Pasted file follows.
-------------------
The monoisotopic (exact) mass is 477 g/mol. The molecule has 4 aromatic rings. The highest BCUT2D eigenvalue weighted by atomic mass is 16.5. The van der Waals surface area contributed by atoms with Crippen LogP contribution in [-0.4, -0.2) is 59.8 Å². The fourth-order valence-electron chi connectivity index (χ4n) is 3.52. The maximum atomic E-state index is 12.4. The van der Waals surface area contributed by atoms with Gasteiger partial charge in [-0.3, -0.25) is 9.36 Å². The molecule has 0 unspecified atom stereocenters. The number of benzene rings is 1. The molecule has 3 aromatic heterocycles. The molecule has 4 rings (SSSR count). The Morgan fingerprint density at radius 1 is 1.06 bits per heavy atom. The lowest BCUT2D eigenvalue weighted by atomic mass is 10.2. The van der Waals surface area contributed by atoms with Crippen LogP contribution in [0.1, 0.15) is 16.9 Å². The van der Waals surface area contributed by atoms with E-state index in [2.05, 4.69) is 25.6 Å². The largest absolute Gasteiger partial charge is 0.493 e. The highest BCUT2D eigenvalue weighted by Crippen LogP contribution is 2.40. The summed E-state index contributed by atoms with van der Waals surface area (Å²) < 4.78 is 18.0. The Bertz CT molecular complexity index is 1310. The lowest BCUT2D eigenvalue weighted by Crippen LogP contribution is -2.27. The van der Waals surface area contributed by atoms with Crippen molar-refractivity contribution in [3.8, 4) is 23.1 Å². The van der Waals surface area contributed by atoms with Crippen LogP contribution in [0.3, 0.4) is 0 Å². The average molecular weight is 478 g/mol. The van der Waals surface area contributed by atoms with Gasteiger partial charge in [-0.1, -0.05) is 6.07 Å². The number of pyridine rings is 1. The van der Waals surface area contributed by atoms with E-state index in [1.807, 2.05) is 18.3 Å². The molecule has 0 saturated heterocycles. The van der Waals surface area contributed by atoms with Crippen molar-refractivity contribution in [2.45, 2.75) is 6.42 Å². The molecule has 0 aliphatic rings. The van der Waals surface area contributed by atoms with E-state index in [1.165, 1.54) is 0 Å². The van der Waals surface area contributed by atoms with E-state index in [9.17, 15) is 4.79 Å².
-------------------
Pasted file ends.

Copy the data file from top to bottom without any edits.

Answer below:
The monoisotopic (exact) mass is 477 g/mol. The molecule has 4 aromatic rings. The highest BCUT2D eigenvalue weighted by atomic mass is 16.5. The van der Waals surface area contributed by atoms with Crippen LogP contribution in [-0.4, -0.2) is 59.8 Å². The fourth-order valence-electron chi connectivity index (χ4n) is 3.52. The maximum atomic E-state index is 12.4. The van der Waals surface area contributed by atoms with Gasteiger partial charge in [-0.3, -0.25) is 9.36 Å². The molecule has 0 unspecified atom stereocenters. The number of benzene rings is 1. The molecule has 3 aromatic heterocycles. The molecule has 4 rings (SSSR count). The Morgan fingerprint density at radius 1 is 1.06 bits per heavy atom. The lowest BCUT2D eigenvalue weighted by atomic mass is 10.2. The van der Waals surface area contributed by atoms with Crippen LogP contribution in [0.1, 0.15) is 16.9 Å². The van der Waals surface area contributed by atoms with E-state index in [2.05, 4.69) is 25.6 Å². The largest absolute Gasteiger partial charge is 0.493 e. The highest BCUT2D eigenvalue weighted by Crippen LogP contribution is 2.40. The summed E-state index contributed by atoms with van der Waals surface area (Å²) < 4.78 is 18.0. The Bertz CT molecular complexity index is 1310. The lowest BCUT2D eigenvalue weighted by Crippen LogP contribution is -2.27. The van der Waals surface area contributed by atoms with Crippen molar-refractivity contribution in [3.8, 4) is 23.1 Å². The van der Waals surface area contributed by atoms with Crippen LogP contribution in [0.3, 0.4) is 0 Å². The average molecular weight is 478 g/mol. The van der Waals surface area contributed by atoms with Gasteiger partial charge in [-0.1, -0.05) is 6.07 Å². The number of pyridine rings is 1. The van der Waals surface area contributed by atoms with E-state index in [1.807, 2.05) is 18.3 Å². The molecule has 0 saturated heterocycles. The van der Waals surface area contributed by atoms with Crippen molar-refractivity contribution in [2.45, 2.75) is 6.42 Å². The molecule has 0 aliphatic rings. The van der Waals surface area contributed by atoms with E-state index in [1.165, 1.54) is 0 Å². The van der Waals surface area contributed by atoms with E-state index in [9.17, 15) is 4.79 Å².